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21st Century Atlas of the Moon

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#76 CounterWeight

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Posted 31 December 2012 - 11:28 PM

I'm very pleased. A lot more detail than I can pull out of my scopes and skies +++ (that includes my poor attempts at imaging) Like the layout and organization, information, size... spiral binding. Makes me want to spend more time on Luna!

#77 RobertED

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Posted 01 January 2013 - 07:19 AM

My only complaint!!!...and it's probably just 'me'...is that the large page photo of Copernicus (my favorite crater) is cut in half!!!! I, and this is just 'me', mind you, would've liked to have it nicely centered in it's own photo....but, hey , that's cool!!! I love the book! ;)

#78 RobertED

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Posted 01 January 2013 - 07:23 AM

About the 21Cam being half the size of the Cambridge: Is that necessarily a bad thing? For field work, I want the smallest atlas that will get the job done. I want to be able to hold that atlas at the eyepiece, turn the pages easily and have everything stay put. No atlas on the table for me. The big books stay in the house.


No, not a bad thing at all! By far my most useful and used Moon map is the S&T/Rukl fold-out map. But, I only have so many $29.95'ses to spare at any given time (and I have to recover from ordering that S&T topo Moon globe).
The Cambridge atlas seems to be the better first choice, for me. But the 21st Century atlas will be along shortly, I'm sure.


To digress a little: Another really good Moon map is the National Geographic insert from the Feb. 1969 issue. It's very close in scale to the S&T/Rukl chart. It's not quite as detailed, but it's rectified, and shows the far side as well. I got lucky a while back and found that issue, with map, in a thrift shop; I don't think it had ever been unfolded! I unfolded it once to measure it; now I'm going to get a frame (thrift shop again) and hang it in my observatory along with my Nat. Geo. maps of Mars and the Universe (I love those NG maps!)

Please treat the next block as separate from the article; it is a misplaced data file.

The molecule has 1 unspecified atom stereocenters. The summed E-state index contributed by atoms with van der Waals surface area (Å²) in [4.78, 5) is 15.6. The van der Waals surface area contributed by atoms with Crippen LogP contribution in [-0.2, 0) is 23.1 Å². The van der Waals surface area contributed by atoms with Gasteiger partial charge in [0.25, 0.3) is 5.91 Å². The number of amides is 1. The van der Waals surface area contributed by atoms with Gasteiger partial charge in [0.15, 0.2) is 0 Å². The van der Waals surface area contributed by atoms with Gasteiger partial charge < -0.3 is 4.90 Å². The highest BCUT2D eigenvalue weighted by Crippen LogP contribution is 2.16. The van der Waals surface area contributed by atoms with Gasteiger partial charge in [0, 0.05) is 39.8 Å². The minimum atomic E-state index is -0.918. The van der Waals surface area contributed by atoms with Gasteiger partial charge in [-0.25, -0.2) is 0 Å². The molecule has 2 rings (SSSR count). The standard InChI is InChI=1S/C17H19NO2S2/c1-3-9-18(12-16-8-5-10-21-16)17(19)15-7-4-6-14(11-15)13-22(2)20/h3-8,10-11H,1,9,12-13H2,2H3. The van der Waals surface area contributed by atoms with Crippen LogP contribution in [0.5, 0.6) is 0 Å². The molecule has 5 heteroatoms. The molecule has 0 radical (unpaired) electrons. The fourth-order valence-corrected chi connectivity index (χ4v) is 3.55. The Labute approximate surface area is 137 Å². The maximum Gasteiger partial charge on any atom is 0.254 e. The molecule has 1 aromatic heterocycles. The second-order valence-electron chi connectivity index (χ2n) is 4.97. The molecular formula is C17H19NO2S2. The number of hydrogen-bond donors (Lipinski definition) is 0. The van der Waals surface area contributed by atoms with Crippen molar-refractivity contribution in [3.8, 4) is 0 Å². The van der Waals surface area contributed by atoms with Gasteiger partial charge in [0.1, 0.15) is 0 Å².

Absolutely Rick!!!...the 1969 NatGeo map is fantastic!! I was lucky enough to pick up a reprinted and laminated version at a local bookstore....just love it!!! Of course, I have a couple of copies of the original one as well....AND the amazing original 1973 Mars map!!! Old School rules!!!

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#79 Rick Woods

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Posted 01 January 2013 - 02:05 PM

Yep, that bad boy is framed and hanging in my observatory. IMO the best Mars map ever printed - and just so beautiful! I have another, somewhat beat up copy, and I used to have a pristine one (another thrift store score) that I gave to a good friend and fellow Martian.

#80 Starman1

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Posted 01 January 2013 - 02:34 PM

Slightly away from the topic of the Moon book, but germane to planets and Moon observing is the book: "Observing and Photographing the Solar System" by Dobbins, Parker and Capen, 1988 Willmann-Bell publishers.
This is an excellent book and contains one of the best albedo maps of Mars I've ever seen.